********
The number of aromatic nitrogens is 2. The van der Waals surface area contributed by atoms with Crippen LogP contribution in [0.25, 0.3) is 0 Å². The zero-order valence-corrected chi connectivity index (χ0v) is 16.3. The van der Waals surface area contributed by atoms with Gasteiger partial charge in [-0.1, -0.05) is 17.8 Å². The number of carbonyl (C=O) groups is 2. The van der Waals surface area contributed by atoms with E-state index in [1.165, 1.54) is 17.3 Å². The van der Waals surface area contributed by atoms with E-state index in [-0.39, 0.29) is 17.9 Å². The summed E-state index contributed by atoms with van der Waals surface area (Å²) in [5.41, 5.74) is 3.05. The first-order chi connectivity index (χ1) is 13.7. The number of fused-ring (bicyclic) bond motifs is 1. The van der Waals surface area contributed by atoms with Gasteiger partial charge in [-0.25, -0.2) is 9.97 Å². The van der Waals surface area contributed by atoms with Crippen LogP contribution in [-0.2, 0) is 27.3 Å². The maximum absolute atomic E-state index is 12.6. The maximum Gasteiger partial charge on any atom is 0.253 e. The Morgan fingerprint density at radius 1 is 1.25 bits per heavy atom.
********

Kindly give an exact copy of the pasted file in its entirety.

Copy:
The number of aromatic nitrogens is 2. The van der Waals surface area contributed by atoms with Crippen LogP contribution in [0.25, 0.3) is 0 Å². The zero-order valence-corrected chi connectivity index (χ0v) is 16.3. The van der Waals surface area contributed by atoms with Gasteiger partial charge in [-0.1, -0.05) is 17.8 Å². The number of carbonyl (C=O) groups is 2. The van der Waals surface area contributed by atoms with E-state index in [1.165, 1.54) is 17.3 Å². The van der Waals surface area contributed by atoms with E-state index in [-0.39, 0.29) is 17.9 Å². The summed E-state index contributed by atoms with van der Waals surface area (Å²) in [5.41, 5.74) is 3.05. The first-order chi connectivity index (χ1) is 13.7. The number of fused-ring (bicyclic) bond motifs is 1. The van der Waals surface area contributed by atoms with Gasteiger partial charge in [-0.25, -0.2) is 9.97 Å². The van der Waals surface area contributed by atoms with Crippen LogP contribution in [-0.2, 0) is 27.3 Å². The maximum absolute atomic E-state index is 12.6. The maximum Gasteiger partial charge on any atom is 0.253 e. The Morgan fingerprint density at radius 1 is 1.25 bits per heavy atom.